PORT ANGELES — Paul G. Cornaby, Peninsula College president emeritus and namesake of the Cornaby Center, has died at the age of 88.
Cornaby died Sept. 2 surrounded by family in Seattle, they said. The family plans a private gathering and interment in Port Angeles.
Cornaby, a 40-year resident of Port Angeles, served as president of the community college from 1975-1992.
“Interdisciplinary” described both the man and his approach to education, recalled Fred Thompson, who said he knew Cornaby for 31 years.
Cornaby hired Thompson to teach English at Peninsula College in 1979. They also played chamber music together in the Peninsula Trio for about 13 years, along with Rosemary Brauninger, Thompson said.
He described Cornaby as a “balanced human being,” who read voraciously and took an interest in almost everything. From music to mechanics to the finer points of grammar, Cornaby could contend with the best, he said.
“He was a Renaissance man, who was knowledgeable about lots of things,” Thompson said.
Similarly, former Peninsula College journalism professor Robbie Mantooth recalled her “many special,” diverse conversations with Cornaby while she worked in communications for the college.
“Sometimes we’d talk about College projects, but often the topics would reflect diverse topics his brilliant and energetic mind had pondered,” Mantooth wrote in an email.
“When he stopped by my office to talk, the subject matter might be lofty or as mundane as his distress at the way the local sports editor kept using ‘hung’ when the correct word was ‘hanged.’”
Cornaby’s interdisciplinary approach to education meant he supported a wide swath of programs, Thompson said, naming art disciplines — illustrative and musical, the statewide Humanities Project, vocational training, the honors program, family life education and journalism.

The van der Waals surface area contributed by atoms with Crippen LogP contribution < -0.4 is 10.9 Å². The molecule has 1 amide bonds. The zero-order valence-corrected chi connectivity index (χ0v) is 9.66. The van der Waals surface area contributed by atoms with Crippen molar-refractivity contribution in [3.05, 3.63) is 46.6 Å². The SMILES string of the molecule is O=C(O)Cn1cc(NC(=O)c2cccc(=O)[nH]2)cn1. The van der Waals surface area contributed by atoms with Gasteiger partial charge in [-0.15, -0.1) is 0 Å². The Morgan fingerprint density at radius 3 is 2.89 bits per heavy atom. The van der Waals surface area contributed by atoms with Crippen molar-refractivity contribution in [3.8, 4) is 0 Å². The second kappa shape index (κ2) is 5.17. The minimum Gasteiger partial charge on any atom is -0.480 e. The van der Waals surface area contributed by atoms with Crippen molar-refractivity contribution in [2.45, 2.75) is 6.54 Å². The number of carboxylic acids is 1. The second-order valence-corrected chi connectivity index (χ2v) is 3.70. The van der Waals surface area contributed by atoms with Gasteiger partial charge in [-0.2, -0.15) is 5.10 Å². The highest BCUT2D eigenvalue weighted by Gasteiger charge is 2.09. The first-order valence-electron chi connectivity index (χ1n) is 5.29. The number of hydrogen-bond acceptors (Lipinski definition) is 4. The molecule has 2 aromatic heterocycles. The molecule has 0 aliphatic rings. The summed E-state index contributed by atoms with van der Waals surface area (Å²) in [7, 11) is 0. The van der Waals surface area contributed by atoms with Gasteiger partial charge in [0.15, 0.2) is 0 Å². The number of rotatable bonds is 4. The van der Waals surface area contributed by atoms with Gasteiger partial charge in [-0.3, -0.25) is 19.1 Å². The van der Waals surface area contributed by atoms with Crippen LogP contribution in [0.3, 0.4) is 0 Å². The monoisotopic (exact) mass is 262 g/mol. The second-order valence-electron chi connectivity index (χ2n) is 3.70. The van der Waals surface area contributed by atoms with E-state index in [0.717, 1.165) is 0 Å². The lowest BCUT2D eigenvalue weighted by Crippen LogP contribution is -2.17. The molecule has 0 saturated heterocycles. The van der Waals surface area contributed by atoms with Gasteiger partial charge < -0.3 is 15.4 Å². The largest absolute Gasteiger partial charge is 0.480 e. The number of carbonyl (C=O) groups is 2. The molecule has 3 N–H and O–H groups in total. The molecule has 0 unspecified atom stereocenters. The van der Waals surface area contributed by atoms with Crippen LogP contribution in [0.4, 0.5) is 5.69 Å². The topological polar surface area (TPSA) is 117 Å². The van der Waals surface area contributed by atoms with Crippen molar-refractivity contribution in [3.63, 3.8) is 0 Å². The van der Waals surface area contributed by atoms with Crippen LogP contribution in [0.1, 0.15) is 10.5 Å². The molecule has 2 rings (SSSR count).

“His work to make them great have led to where they are now,” he said.
Thompson characterized Cornaby’s leadership style as thoughtful, not full of bravado but eager to give others credit.
When presidents of community colleges around the state met once a month, Cornaby’s opinions fell on attentive ears, Thompson said.
“When he talked, people listened,” he said. “He was not loquacious. He was probably a man of few words, rather than a man of many words.”
Like the quiet nature of his leadership, Cornaby’s sense of humor steeped in “subtlety and wit,” Thompson said.
“He would not miss a chance to make a play on a word someone used,” he said. “And he had a repertoire of literary quotes.”
Cornaby’s passion for learning earned him a bachelor’s degree from Westminster College, a master’s degree from Brigham Young University and a doctorate in education from the University of Washington. He taught in the public schools in Idaho Falls, Idaho, and was a member of the Idaho National Guard.
After moving to Seattle, he began an extensive career in the Washington state community college system. He taught at Highline Community College, was the dean of instruction at Seattle Central Community College and finally served as the president of Peninsula College, a position he held for 17 years.
Cornaby joins his wife of 60 years, Betty Biddle Cornaby, and daughter Margaret Fey in death.
Surviving family include son John G. Cornaby and his wife, Patrice Cornaby, of Lake Forest Park; his daughter, Mary E. Cornaby of Arlington, Va.; grandchildren Colin Cornaby of Portland, Ore., Leslie Cornaby of Seattle, Clare Jarvis of Sunnyvale, Calif., Andrew Jarvis of Orlando, Fla., and Rob Cooke of Seattle; and three great-grandchildren.
Memorial contributions may be made in Cornaby’s name to the Northwest Parkinson’s Foundation at nwpf.org.